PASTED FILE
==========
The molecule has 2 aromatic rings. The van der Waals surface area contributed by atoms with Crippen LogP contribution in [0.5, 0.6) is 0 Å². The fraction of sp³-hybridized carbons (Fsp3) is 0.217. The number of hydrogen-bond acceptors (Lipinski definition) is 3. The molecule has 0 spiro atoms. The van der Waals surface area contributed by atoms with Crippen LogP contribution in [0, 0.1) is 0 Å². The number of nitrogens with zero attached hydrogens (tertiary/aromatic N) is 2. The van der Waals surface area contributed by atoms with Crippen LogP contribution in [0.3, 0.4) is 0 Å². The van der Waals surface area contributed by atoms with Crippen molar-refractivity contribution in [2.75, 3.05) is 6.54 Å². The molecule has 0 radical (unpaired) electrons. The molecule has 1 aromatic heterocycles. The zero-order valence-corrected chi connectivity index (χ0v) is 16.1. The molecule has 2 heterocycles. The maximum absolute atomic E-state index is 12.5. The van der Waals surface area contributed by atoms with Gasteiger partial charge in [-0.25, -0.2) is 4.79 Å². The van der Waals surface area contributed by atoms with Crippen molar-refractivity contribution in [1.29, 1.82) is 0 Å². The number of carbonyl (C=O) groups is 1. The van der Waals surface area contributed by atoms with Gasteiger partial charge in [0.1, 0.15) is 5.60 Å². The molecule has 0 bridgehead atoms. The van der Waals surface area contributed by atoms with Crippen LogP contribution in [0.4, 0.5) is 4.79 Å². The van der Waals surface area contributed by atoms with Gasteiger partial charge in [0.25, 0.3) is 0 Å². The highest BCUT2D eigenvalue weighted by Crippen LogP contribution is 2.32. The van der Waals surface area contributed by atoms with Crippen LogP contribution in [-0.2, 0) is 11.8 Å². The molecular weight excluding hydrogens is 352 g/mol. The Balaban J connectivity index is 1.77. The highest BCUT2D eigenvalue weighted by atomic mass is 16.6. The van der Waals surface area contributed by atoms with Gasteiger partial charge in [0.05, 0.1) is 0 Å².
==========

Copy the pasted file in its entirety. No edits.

The molecule has 2 aromatic rings. The van der Waals surface area contributed by atoms with Crippen LogP contribution in [0.5, 0.6) is 0 Å². The fraction of sp³-hybridized carbons (Fsp3) is 0.217. The number of hydrogen-bond acceptors (Lipinski definition) is 3. The molecule has 0 spiro atoms. The van der Waals surface area contributed by atoms with Crippen LogP contribution in [0, 0.1) is 0 Å². The number of nitrogens with zero attached hydrogens (tertiary/aromatic N) is 2. The van der Waals surface area contributed by atoms with Crippen LogP contribution in [0.3, 0.4) is 0 Å². The van der Waals surface area contributed by atoms with Crippen molar-refractivity contribution in [2.75, 3.05) is 6.54 Å². The molecule has 0 radical (unpaired) electrons. The molecule has 1 aromatic heterocycles. The zero-order valence-corrected chi connectivity index (χ0v) is 16.1. The molecule has 2 heterocycles. The maximum absolute atomic E-state index is 12.5. The van der Waals surface area contributed by atoms with Gasteiger partial charge in [-0.25, -0.2) is 4.79 Å². The van der Waals surface area contributed by atoms with Crippen molar-refractivity contribution in [1.29, 1.82) is 0 Å². The number of carbonyl (C=O) groups is 1. The van der Waals surface area contributed by atoms with Gasteiger partial charge in [0.1, 0.15) is 5.60 Å². The molecule has 0 bridgehead atoms. The van der Waals surface area contributed by atoms with Crippen LogP contribution in [0.4, 0.5) is 4.79 Å². The van der Waals surface area contributed by atoms with Gasteiger partial charge in [0.25, 0.3) is 0 Å². The highest BCUT2D eigenvalue weighted by Crippen LogP contribution is 2.32. The van der Waals surface area contributed by atoms with Crippen LogP contribution in [-0.2, 0) is 11.8 Å². The molecular weight excluding hydrogens is 352 g/mol. The Balaban J connectivity index is 1.77. The highest BCUT2D eigenvalue weighted by atomic mass is 16.6. The van der Waals surface area contributed by atoms with Gasteiger partial charge in [0.05, 0.1) is 0 Å².